Comment: Rethinking The Passion in light of Gibson’s folly

YOU MAY have heard about a little incident involving Mel Gibson, a speeding car, an open bottle of booze, and some racist and sexist remarks in late July.

For some people, the incident proved what many had been saying for at least three years, namely that Gibson is an anti-Semite, and that the controversial movie he made about the death of Jesus, The Passion of the Christ, is anti-Semitic.

But is it as simple as that? There are several issues tangled up in this story, and each one needs to be addressed separately.

First, it is dangerous to define a person by the sins with which they struggle.

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Top Ten Jesus Movies

They’ve been making films about the Son of God for over a century. Here’s one man’s list of those that ascend to the top of the cinematic pack.

Of the making of movies about Jesus, there is no end. In the first three months of this year alone: Son of Man, which casts a black man as Christ and sets his life in modern South Africa, got positive reviews at Sundance; the makers of Color of the Cross, which also casts a black man as Christ, established a website with trailers for their work-in-progress; and New Line Cinema announced that Oscar nominees Keisha Castle-Hughes (Whale Rider) and Shohreh Aghdashloo (House of Sand and Fog) will star as the Virgin Mary and her cousin Elizabeth in a new movie about the Nativity, to be released in time for Christmas.

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Comment: The Passion is more complex than critics, supporters may admit

EVERYTHING you know about The Passion of the Christ is wrong. For over a year, the film’s most vocal critics have said Mel Gibson’s movie about the death of Jesus is anti-Semitic, while its most vocal supporters have said no, it’s only an accurate representation of scripture and history. In truth, the film is neither.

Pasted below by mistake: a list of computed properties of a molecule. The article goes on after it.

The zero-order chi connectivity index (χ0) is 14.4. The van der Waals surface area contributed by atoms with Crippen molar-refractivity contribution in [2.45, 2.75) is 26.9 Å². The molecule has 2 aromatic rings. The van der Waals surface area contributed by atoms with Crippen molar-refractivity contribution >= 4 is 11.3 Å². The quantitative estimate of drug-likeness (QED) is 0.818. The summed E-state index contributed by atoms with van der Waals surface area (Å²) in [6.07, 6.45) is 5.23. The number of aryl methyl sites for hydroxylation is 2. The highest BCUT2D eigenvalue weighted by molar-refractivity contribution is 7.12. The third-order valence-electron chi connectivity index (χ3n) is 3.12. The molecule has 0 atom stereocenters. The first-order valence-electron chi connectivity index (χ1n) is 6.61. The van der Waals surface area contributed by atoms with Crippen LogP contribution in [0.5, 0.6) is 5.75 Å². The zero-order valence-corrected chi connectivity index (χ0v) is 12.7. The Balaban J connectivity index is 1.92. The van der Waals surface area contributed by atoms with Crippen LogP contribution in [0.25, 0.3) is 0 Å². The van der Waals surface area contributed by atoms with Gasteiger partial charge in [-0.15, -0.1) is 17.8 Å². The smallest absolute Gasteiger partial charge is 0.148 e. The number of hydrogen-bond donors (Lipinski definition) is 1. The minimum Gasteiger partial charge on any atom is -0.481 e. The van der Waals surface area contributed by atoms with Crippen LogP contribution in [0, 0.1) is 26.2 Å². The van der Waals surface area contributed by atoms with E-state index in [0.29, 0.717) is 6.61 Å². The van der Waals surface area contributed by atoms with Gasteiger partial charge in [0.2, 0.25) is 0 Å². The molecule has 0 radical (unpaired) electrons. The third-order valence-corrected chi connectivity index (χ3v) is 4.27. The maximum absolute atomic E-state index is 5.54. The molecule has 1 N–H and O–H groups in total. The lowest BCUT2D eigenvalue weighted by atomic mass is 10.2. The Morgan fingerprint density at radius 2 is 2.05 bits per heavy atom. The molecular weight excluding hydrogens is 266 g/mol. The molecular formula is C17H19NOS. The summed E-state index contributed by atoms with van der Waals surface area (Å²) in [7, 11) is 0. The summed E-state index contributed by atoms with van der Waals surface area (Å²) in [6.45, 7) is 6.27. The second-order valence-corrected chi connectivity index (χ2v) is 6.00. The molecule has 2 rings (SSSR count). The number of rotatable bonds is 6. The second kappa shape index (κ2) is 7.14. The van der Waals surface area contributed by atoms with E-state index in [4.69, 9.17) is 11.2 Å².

First, the charges of anti-Semitism. It is true that Gibson’s film tends to divide the Jewish race into those who follow Christ and those who try to have him killed; and it is true that The Passion, like many other films in this genre, is too soft on Pontius Pilate (in contrast to the callous, vicious figure portrayed by Luke and Philo), which has the unfortunate effect of making the Jews seem just that much more responsible for Jesus’ death.

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Comment: Passion ‘softened’, and John comes to the screen

IS MEL Gibson yielding to criticism over his death-of-Christ movie The Passion? In some ways, it seems he might be.

Earlier this year, Gibson told reporters Holly McClure and Raymond Arroyo in on-the-set interviews that his film made significant use of the visions of Sister Anne Catherine Emmerich, a 19th-century stigmatic nun. He even cited his seemingly accidental discovery of The Dolorous Passion of Our Lord Jesus Christ, a published record of her visions, as a sign that he had been specially called to make his film.

But after Jewish and Catholic scholars expressed concern over the allegedly anti-Semitic contents of Emmerich’s visions, Paul Lauer, the director of marketing for Gibson’s production company, denied that Gibson had based his film on them.

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